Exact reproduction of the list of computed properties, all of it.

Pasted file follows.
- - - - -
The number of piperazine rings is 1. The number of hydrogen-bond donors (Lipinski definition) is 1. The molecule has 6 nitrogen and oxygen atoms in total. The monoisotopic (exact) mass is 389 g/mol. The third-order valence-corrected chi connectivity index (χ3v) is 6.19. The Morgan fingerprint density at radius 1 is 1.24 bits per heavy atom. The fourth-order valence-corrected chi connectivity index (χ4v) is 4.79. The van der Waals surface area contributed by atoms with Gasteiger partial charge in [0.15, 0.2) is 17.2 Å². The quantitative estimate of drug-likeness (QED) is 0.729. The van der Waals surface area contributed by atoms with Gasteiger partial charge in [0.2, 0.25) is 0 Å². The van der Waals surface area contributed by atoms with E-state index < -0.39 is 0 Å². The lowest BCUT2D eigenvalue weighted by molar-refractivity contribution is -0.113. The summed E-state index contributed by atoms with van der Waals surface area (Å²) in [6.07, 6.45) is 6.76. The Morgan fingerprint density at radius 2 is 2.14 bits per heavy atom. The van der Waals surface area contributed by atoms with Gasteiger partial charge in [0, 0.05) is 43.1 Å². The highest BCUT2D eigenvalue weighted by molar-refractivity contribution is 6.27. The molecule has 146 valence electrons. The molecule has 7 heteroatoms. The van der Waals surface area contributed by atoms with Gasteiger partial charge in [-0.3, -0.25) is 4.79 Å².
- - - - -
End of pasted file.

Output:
The number of piperazine rings is 1. The number of hydrogen-bond donors (Lipinski definition) is 1. The molecule has 6 nitrogen and oxygen atoms in total. The monoisotopic (exact) mass is 389 g/mol. The third-order valence-corrected chi connectivity index (χ3v) is 6.19. The Morgan fingerprint density at radius 1 is 1.24 bits per heavy atom. The fourth-order valence-corrected chi connectivity index (χ4v) is 4.79. The van der Waals surface area contributed by atoms with Gasteiger partial charge in [0.15, 0.2) is 17.2 Å². The quantitative estimate of drug-likeness (QED) is 0.729. The van der Waals surface area contributed by atoms with Gasteiger partial charge in [0.2, 0.25) is 0 Å². The van der Waals surface area contributed by atoms with E-state index < -0.39 is 0 Å². The lowest BCUT2D eigenvalue weighted by molar-refractivity contribution is -0.113. The summed E-state index contributed by atoms with van der Waals surface area (Å²) in [6.07, 6.45) is 6.76. The Morgan fingerprint density at radius 2 is 2.14 bits per heavy atom. The van der Waals surface area contributed by atoms with Gasteiger partial charge in [0, 0.05) is 43.1 Å². The highest BCUT2D eigenvalue weighted by molar-refractivity contribution is 6.27. The molecule has 146 valence electrons. The molecule has 7 heteroatoms. The van der Waals surface area contributed by atoms with Gasteiger partial charge in [-0.3, -0.25) is 4.79 Å².